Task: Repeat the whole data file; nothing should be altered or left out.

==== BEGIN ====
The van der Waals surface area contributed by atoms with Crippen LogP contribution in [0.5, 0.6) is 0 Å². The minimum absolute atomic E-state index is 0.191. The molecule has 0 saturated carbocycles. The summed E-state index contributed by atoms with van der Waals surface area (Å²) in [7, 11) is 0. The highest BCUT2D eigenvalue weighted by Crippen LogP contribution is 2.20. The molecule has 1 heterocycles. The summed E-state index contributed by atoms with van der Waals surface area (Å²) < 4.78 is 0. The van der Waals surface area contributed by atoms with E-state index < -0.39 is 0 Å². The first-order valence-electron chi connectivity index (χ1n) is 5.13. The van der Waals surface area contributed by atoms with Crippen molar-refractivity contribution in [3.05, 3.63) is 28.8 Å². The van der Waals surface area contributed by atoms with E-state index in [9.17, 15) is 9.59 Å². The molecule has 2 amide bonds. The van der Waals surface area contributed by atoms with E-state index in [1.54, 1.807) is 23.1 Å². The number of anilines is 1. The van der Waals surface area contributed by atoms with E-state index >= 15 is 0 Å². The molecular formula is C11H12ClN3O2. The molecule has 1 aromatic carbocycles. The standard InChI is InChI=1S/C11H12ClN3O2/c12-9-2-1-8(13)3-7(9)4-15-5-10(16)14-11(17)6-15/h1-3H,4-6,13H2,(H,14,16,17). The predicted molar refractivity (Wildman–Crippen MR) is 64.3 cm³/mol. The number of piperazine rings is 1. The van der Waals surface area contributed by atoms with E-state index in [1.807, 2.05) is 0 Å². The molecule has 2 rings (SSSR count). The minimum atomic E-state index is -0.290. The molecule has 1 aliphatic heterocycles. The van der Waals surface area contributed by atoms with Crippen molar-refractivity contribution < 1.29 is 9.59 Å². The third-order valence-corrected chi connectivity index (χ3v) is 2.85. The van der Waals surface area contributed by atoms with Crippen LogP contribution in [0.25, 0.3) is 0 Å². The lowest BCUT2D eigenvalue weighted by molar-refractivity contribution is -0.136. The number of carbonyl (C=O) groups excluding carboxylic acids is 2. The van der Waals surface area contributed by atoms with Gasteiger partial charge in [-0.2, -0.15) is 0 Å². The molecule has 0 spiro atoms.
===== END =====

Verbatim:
The van der Waals surface area contributed by atoms with Crippen LogP contribution in [0.5, 0.6) is 0 Å². The minimum absolute atomic E-state index is 0.191. The molecule has 0 saturated carbocycles. The summed E-state index contributed by atoms with van der Waals surface area (Å²) in [7, 11) is 0. The highest BCUT2D eigenvalue weighted by Crippen LogP contribution is 2.20. The molecule has 1 heterocycles. The summed E-state index contributed by atoms with van der Waals surface area (Å²) < 4.78 is 0. The van der Waals surface area contributed by atoms with E-state index < -0.39 is 0 Å². The first-order valence-electron chi connectivity index (χ1n) is 5.13. The van der Waals surface area contributed by atoms with Crippen molar-refractivity contribution in [3.05, 3.63) is 28.8 Å². The van der Waals surface area contributed by atoms with E-state index in [9.17, 15) is 9.59 Å². The molecule has 2 amide bonds. The van der Waals surface area contributed by atoms with E-state index in [1.54, 1.807) is 23.1 Å². The number of anilines is 1. The van der Waals surface area contributed by atoms with E-state index >= 15 is 0 Å². The molecular formula is C11H12ClN3O2. The molecule has 1 aromatic carbocycles. The standard InChI is InChI=1S/C11H12ClN3O2/c12-9-2-1-8(13)3-7(9)4-15-5-10(16)14-11(17)6-15/h1-3H,4-6,13H2,(H,14,16,17). The predicted molar refractivity (Wildman–Crippen MR) is 64.3 cm³/mol. The number of piperazine rings is 1. The van der Waals surface area contributed by atoms with E-state index in [1.807, 2.05) is 0 Å². The molecule has 2 rings (SSSR count). The minimum atomic E-state index is -0.290. The molecule has 1 aliphatic heterocycles. The van der Waals surface area contributed by atoms with Crippen molar-refractivity contribution < 1.29 is 9.59 Å². The third-order valence-corrected chi connectivity index (χ3v) is 2.85. The van der Waals surface area contributed by atoms with Crippen LogP contribution in [0.25, 0.3) is 0 Å². The lowest BCUT2D eigenvalue weighted by molar-refractivity contribution is -0.136. The number of carbonyl (C=O) groups excluding carboxylic acids is 2. The van der Waals surface area contributed by atoms with Gasteiger partial charge in [-0.2, -0.15) is 0 Å². The molecule has 0 spiro atoms.